Talking computers were on fire 20 to 30 years ago. Movies like War Games and TV series like Knight Rider featured electronics speaking to their human operators. Speak-n-Spell machines taught a generation of children. Then the magic was out of the bottle and the focus drifted to other technologies.
Today, we have a new explosion of voice enabled devices. They announced this week the Amazon Echo will read Kindle books You will see more devices speaking with the growth of the Internet of Things. Special speech systhesis chips of old are no longer required. The smallest of today’s Linux computers often has the capabity to output speech. This includes the Raspberry Pi line of single board computers.
From the Raspberry Pi Zero to the A+/B+ to the Raspberry Pi 2, all have the capacity to run free software to turn text to speech.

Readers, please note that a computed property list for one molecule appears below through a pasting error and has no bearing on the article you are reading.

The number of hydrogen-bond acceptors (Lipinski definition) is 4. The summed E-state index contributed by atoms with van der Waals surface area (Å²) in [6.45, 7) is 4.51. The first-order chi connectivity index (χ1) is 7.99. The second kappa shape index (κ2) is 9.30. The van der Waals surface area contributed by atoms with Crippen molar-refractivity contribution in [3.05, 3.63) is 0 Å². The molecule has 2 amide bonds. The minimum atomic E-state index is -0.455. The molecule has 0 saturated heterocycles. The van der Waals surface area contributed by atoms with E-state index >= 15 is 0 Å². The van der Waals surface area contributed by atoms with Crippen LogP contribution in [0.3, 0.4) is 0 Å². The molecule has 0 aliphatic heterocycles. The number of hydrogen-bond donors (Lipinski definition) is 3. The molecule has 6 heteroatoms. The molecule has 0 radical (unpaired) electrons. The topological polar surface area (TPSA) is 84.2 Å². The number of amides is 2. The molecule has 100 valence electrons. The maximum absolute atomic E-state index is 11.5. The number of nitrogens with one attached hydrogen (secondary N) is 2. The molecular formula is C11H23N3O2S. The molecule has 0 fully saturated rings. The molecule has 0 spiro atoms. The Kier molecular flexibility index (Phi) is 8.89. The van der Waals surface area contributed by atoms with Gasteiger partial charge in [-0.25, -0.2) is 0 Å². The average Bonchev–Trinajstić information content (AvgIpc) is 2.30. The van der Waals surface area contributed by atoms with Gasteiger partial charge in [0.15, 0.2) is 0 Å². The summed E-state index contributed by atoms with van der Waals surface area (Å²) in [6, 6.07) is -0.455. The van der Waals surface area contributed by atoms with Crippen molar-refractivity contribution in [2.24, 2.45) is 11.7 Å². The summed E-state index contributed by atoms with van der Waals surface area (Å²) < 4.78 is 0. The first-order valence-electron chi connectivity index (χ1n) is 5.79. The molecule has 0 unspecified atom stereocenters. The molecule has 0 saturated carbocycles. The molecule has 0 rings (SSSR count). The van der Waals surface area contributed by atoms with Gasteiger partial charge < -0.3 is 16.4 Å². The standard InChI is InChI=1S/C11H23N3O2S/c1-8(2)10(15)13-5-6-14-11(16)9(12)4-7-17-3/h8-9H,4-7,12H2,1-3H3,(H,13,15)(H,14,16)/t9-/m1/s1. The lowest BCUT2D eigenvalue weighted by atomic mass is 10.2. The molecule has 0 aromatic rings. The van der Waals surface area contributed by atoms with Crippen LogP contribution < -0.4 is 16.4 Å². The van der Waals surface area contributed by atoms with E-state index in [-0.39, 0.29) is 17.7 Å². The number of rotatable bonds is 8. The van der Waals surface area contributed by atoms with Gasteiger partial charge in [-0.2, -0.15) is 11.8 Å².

This tutorial will show you how to have your Pi use the free software packages Festival and its derivative Flite to output voice.
Festival, written by The Centre for Speech Technology Research in the UK, offers a framework for building speech synthesis systems. It offers full text to speech through a number APIs: from shell level, via a command interpreter, as a C++ library, from Java, and an Emacs editor interface. Festival is multi-lingual (currently British English, American English, and Spanish. Other groups work to release new languages for the system. Festival is in the package manager for the Raspberry Pi making it very easy to install.
Flite is a lighter version of Festival built specifically for embedded systems. It has commands that make it easier to use than Festival on the command line. It runs faster than Festival. Unless you have the need for Festival’s complex scripting language or phoneme handling, Flite is the go-to program. Flite is also in the package manager.
There are other speech programs for Linux, including eSpeak. If you find that Festival / Flite does not meet your needs, then check out eSpeak or other packages.
Eink, E-paper, Think Ink – Collin shares six segments pondering the unusual low-power display technology that somehow still seems a bit sci-fi – http://adafruit.com/thinkink
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